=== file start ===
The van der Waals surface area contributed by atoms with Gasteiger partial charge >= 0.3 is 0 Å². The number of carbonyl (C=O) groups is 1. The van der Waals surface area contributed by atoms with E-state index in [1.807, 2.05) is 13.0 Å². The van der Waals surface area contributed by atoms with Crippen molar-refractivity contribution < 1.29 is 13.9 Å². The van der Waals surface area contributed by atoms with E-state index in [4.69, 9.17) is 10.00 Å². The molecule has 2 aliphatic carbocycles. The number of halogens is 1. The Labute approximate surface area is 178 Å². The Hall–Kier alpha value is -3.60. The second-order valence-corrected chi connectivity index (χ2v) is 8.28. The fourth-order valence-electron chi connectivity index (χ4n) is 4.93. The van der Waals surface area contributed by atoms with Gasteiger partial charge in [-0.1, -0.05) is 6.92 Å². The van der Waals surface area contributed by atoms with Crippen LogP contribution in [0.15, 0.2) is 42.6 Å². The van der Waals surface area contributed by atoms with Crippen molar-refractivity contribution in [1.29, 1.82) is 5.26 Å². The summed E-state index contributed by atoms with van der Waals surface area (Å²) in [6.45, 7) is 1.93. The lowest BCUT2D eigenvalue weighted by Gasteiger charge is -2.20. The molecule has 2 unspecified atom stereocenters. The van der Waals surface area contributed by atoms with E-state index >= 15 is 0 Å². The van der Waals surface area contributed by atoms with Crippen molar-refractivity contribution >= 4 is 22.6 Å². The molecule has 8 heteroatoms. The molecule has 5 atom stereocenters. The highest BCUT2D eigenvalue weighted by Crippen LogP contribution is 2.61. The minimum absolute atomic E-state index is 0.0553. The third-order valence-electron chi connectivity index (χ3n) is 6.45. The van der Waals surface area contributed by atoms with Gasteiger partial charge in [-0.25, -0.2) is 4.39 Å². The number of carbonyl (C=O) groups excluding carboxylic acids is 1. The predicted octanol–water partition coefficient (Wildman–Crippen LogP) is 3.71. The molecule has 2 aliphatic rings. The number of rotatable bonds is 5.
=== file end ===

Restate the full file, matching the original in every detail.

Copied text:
The van der Waals surface area contributed by atoms with Gasteiger partial charge >= 0.3 is 0 Å². The number of carbonyl (C=O) groups is 1. The van der Waals surface area contributed by atoms with E-state index in [1.807, 2.05) is 13.0 Å². The van der Waals surface area contributed by atoms with Crippen molar-refractivity contribution < 1.29 is 13.9 Å². The van der Waals surface area contributed by atoms with E-state index in [4.69, 9.17) is 10.00 Å². The molecule has 2 aliphatic carbocycles. The number of halogens is 1. The Labute approximate surface area is 178 Å². The Hall–Kier alpha value is -3.60. The second-order valence-corrected chi connectivity index (χ2v) is 8.28. The fourth-order valence-electron chi connectivity index (χ4n) is 4.93. The van der Waals surface area contributed by atoms with Gasteiger partial charge in [-0.1, -0.05) is 6.92 Å². The van der Waals surface area contributed by atoms with Crippen LogP contribution in [0.15, 0.2) is 42.6 Å². The van der Waals surface area contributed by atoms with Crippen molar-refractivity contribution in [1.29, 1.82) is 5.26 Å². The summed E-state index contributed by atoms with van der Waals surface area (Å²) in [6.45, 7) is 1.93. The lowest BCUT2D eigenvalue weighted by Gasteiger charge is -2.20. The molecule has 2 unspecified atom stereocenters. The van der Waals surface area contributed by atoms with E-state index >= 15 is 0 Å². The van der Waals surface area contributed by atoms with Crippen molar-refractivity contribution >= 4 is 22.6 Å². The molecule has 8 heteroatoms. The molecule has 5 atom stereocenters. The highest BCUT2D eigenvalue weighted by Crippen LogP contribution is 2.61. The minimum absolute atomic E-state index is 0.0553. The third-order valence-electron chi connectivity index (χ3n) is 6.45. The van der Waals surface area contributed by atoms with Gasteiger partial charge in [-0.25, -0.2) is 4.39 Å². The number of carbonyl (C=O) groups excluding carboxylic acids is 1. The predicted octanol–water partition coefficient (Wildman–Crippen LogP) is 3.71. The molecule has 2 aliphatic rings. The number of rotatable bonds is 5.